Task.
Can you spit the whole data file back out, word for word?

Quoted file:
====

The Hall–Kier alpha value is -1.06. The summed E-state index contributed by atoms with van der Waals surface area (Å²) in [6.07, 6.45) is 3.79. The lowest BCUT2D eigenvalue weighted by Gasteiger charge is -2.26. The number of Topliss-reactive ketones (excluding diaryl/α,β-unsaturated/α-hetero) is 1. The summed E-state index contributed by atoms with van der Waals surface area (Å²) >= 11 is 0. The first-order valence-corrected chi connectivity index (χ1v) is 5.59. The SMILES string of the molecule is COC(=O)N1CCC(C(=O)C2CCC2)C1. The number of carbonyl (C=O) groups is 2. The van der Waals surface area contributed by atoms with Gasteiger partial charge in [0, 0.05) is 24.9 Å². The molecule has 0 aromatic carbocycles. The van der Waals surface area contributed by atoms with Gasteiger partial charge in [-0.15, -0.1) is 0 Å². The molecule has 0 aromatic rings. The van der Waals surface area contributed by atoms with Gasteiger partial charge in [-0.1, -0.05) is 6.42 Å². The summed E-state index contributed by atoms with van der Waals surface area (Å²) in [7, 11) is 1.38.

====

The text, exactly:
The Hall–Kier alpha value is -1.06. The summed E-state index contributed by atoms with van der Waals surface area (Å²) in [6.07, 6.45) is 3.79. The lowest BCUT2D eigenvalue weighted by Gasteiger charge is -2.26. The number of Topliss-reactive ketones (excluding diaryl/α,β-unsaturated/α-hetero) is 1. The summed E-state index contributed by atoms with van der Waals surface area (Å²) >= 11 is 0. The first-order valence-corrected chi connectivity index (χ1v) is 5.59. The SMILES string of the molecule is COC(=O)N1CCC(C(=O)C2CCC2)C1. The number of carbonyl (C=O) groups is 2. The van der Waals surface area contributed by atoms with Gasteiger partial charge in [0, 0.05) is 24.9 Å². The molecule has 0 aromatic carbocycles. The van der Waals surface area contributed by atoms with Gasteiger partial charge in [-0.15, -0.1) is 0 Å². The molecule has 0 aromatic rings. The van der Waals surface area contributed by atoms with Gasteiger partial charge in [-0.1, -0.05) is 6.42 Å². The summed E-state index contributed by atoms with van der Waals surface area (Å²) in [7, 11) is 1.38.